Looking to SARS & MERS for Covid origins

Past outbreaks of coronaviruses where used to direct the initial search.
31 January 2022

Interview with 

Matt Ridley


Coronavirus particles.


Before we explore COVID19s origins further and what theses genetic analyses are, and aren't telling us it's helpful to step back a bit and consider the other earlier examples of coronaviruses that have made the leap into humans so we can ask whether COVID19 is any different. The first encounter was back in 2002 with the coronavirus that became known as SARS, short for severe acute respiratory syndrome, which spread around the world from China and circulated for about a year infecting thousands of people and causing hundreds of deaths. The other, which came a bit later, is called MERS - middle Eastern respiratory syndrome, which was first picked up in that geography. Matt Ridley, such journalist and coauthor of the book "Viral -  the search for the origin of COVID19" explains...

Matt - So the world first became aware of SARS in February 2003, but it quickly became apparent that people had been picking it up as far back as November the previous year. By May 2003, scientists had worked out that the early cases were mostly people who were handling food or were chefs, and that certain animals seemed to be carrying the virus, in particular palms civets. And by the summer of 2004, testing wildlife had revealed that bats were carrying a virus that was ancestral to both the civet version and the human version. MERS was first detected in 2012 and at first there was something of a mystery as to where it was coming from - there was only one case initially. But fairly quickly, within a few months, it was clear that the people who were handling camels were picking up the virus more than other people. And so camels were tested and found to be carrying the virus. It was later determined that the ancestral virus lives in bats. So probably the camels had picked it up from bats, although no direct evidence for that has ever been found.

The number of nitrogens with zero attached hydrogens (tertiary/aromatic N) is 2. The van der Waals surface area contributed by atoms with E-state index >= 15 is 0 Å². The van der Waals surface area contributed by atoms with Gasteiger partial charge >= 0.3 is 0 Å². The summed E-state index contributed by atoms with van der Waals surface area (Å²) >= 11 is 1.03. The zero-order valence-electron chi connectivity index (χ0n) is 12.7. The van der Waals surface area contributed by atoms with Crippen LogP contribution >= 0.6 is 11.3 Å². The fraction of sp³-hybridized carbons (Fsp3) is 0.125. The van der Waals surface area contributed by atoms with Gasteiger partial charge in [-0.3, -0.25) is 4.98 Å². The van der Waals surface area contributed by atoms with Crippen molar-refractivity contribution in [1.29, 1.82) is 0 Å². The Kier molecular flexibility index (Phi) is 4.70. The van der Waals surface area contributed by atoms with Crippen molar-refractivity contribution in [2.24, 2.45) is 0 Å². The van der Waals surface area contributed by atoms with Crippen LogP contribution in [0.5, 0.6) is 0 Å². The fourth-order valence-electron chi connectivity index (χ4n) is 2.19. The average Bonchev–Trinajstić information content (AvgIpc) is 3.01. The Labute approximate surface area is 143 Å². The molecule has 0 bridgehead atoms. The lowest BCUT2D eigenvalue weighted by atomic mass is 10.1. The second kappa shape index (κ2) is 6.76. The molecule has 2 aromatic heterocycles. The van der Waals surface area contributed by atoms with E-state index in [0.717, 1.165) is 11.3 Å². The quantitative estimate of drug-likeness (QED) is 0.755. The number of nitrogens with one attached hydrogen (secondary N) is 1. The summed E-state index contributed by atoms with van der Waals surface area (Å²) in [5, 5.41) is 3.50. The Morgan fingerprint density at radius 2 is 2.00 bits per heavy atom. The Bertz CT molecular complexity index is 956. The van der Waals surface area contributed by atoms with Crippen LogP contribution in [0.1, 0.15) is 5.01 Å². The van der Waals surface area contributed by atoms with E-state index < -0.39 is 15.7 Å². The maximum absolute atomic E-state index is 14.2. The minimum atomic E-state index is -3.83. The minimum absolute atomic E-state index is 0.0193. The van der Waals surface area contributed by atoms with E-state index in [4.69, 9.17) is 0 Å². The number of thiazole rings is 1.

Chris - While these outbreaks occurred in two geographically distinct locations and a decade apart, the origins of both outbreaks do share remarkable similarities.

Matt - Bat to animal to person in both SARS and MERS was very quickly established.

Chris - Infections that jump from one species to another called zoonosis. And although viruses carry their own genetic code, they are too small to carry along the machinery that they also need to copy themselves. It's a bit like having an Ikea instruction manual without the flat pack. The genetic code is useless for growing new viruses, unless it can sneak into warehouses - like our cells, that are packed with all the tools and raw materials that they need to copy themselves. But when they do break in, viruses grow at an alarming rate.

Julia - But growing fast comes at a cost. Just as if you try to type really fast, you'll make more typos. And when viruses copy their genetic material, spelling mistakes called mutations crop up in these copies. And this can alter the properties of the virus.

Chris - For instance, these changes can facilitate a virus being able to jump from one species into another. Normally viruses are very good at breaking into cells of a specific animal because they have keys designed to open those warehouses to unlock all the materials that they need to replicate. But if mutations arise that alter the properties of the virus and reshape its viral keys, then they can unlock cells of other organisms, enabling the virus to jump the species barrier and exploit a whole new group of animals, including us.

Julia - And in the case of SARS-Cov-2, the patterns of previous outbreaks directed the initial search.

Matt - The authorities immediately assumed it was through the food chain, just like SARS had been. They closed down the Huanan seafood market. A number of the early cases had connections to that market, but not all of them. And they tested the animals they found in the market, they tested the food in the market and they tested the surfaces and door knobs, countertops, and sewage. They found the virus on the surfaces, but they did not find it in any samples for sale in the market. And in fact, over the succeeding months, the Chinese authorities tested 80,000 animals all across China in an attempt to find an infected animal, as they very quickly found in the case of SARS. No ancestral version of the virus has been found in an animal apart from in human beings.


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